Would you pay close to a million dollars for a 42-year-old computer?
That’s what it might take to win the auction next month of one of the rarest pieces of technology on the planet: one of the first 200 computers made by a company called Apple.
Two Boston auction companies, RR Auction and Invaluable, are holding the auction of the Apple 1 computer, a piece of technology so crude it doesn’t come in a casing. Only 200 were ever made, and fewer than 80 survive. And this one still works.
“It’s in a category all its own,” said Rob Weisberg, chief executive of Invaluable, an online auction service based in Allston. The auction is set for Sept. 25 at the WeWork co-working facility on Portland Street in Boston.
But before you grab your checkbook, think of all the things the Apple 1 computer can’t do: send e-mail, play Fortnite, do your taxes, stream Netflix, or let you look at the photos from your summer vacation.
In fact, about all the Apple 1 could do was play a passable game of checkers. That, and change the world.
“It is the grandfather of the world’s largest technology company,” said Bobby Livingston, executive vice president of RR Auction . “This artifact is extremely important in the history of the 20th century.”
Apple cofounder Steve Wozniak designed the machine’s hardware and software in 1976. Then he and his best friend, Steve Jobs, assembled 200 of them. The money they made went into building their next model, the Apple 2, which was far more powerful and a lot more popular. Apple sold over five million of them. Those, too, are prized by collectors and sell on eBay for thousands of dollars.
But with so few in circulation, Apple 1 computers go for a lot more. The Henry Ford Museum in Dearborn, Mich., paid $905,000 for one of them in 2014.
The one being auctioned off in Boston is in exceptionally good condition. Corey Cohen, a consultant in vintage computer hardware, said that most of the surviving Apple 1’s were physically altered by their owners to improve their performance. Back in the day, there was no easy way to plug in extra memory chips, so owners would partially dismantle the main circuit board to squeeze in more.
But not in the case of this particular Apple 1, which belongs to an unidentified academic living on the West Coast.
“It’s one of the few examples where the board is intact,” Cohen said. He was hired by RR Auction to inspect the machine, and found it needed only a few minor repairs to put it back in full working order.
The only thing missing is a case to protect its delicate electronics. The Apple 1 is basically a printed circuit board studded with chips. But that was the way Jobs and Wozniak sold their first machines. Early adopters built their own cases; one made out of wood was on display at the Smithsonian Institution for a time.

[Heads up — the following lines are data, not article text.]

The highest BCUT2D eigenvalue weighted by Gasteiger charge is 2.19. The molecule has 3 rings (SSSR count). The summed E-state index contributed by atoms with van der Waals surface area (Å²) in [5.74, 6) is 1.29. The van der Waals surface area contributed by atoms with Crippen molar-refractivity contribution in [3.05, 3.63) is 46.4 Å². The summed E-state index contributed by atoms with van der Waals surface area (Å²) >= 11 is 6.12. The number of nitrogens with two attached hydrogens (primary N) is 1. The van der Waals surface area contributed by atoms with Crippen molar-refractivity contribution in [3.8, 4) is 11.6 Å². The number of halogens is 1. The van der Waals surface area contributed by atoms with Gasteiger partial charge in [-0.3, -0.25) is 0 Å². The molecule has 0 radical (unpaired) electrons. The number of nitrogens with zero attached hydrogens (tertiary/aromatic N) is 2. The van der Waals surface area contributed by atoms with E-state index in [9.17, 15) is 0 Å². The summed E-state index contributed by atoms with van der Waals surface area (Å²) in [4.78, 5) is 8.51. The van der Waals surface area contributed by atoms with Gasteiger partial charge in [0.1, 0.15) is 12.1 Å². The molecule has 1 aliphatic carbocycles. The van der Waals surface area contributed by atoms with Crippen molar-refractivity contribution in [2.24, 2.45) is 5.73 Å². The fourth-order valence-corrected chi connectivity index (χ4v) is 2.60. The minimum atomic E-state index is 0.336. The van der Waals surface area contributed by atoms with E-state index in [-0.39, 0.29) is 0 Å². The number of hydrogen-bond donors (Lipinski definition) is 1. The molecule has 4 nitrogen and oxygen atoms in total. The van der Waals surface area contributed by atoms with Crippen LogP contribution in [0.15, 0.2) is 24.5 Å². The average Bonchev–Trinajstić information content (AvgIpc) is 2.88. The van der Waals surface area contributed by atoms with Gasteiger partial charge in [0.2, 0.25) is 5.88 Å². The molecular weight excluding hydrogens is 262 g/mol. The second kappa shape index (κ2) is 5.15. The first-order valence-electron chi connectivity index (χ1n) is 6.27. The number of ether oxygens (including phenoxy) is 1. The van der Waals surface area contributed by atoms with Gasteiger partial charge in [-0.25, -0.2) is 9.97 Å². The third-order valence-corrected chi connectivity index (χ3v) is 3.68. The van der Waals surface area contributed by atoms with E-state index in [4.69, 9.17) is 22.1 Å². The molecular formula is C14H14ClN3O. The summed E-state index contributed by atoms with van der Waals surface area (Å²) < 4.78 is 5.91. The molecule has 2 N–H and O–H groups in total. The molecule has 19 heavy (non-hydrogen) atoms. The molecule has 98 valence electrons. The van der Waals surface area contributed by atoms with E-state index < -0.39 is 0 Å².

Of course, a modern smartwatch could run rings around the ancient processor of the Apple 1. Apple sold only a handful of programs for it, including chess, checkers, and a desktop version of “Star Trek,” a text-based space warfare game popular with 1970s mainframe computer geeks. Software was stored on tapes, and slowly fed into the computer through a special interface with a cassette player.
Or you could run programs by sitting at the keyboard and typing in the code, one line at a time. People did it, too; books and magazines stuffed with typeable software programs for the Apple 1 and its successors sold thousands of copies, and turned hobbyists into programmers by helping them learn to write code of their own.
Invaluable is using the Apple 1 sale to roll out its own new technology, designed to ensure the authenticity of classic artworks and rare computers. It has partnered with Artmyn, a Swiss company that has developed a high-resolution scanning system capable of making a forgery-proof “fingerprint” of an object.
“We are able to capture what we call the DNA of artwork,” said Artmyn chief executive Alexandre Catsicas.
The scanner system uses an array of cameras to shoot thousands of images of an artwork, generating as much as a terabyte of data for each object. The images are then compressed and converted into a movie capable of showing the finest details. Artmyn can rescan the item years later and instantly detect any damage or alterations.
Invaluable has used the Artmyn system to scan the Apple 1 board.
“We’ll be able to prove that it’s indeed the same board, that nothing has changed and it has been kept in perfect condition,” said Catsicas. “It becomes impossible to make a forgery of this piece.”
Invaluable will demonstrate the Artmyn scanning system and the vintage Apple 1 at the company’s headquarters on Sept. 5.Hiawatha Bray can be reached at firstname.lastname@example.org. Follow him on Twitter @GlobeTechLab.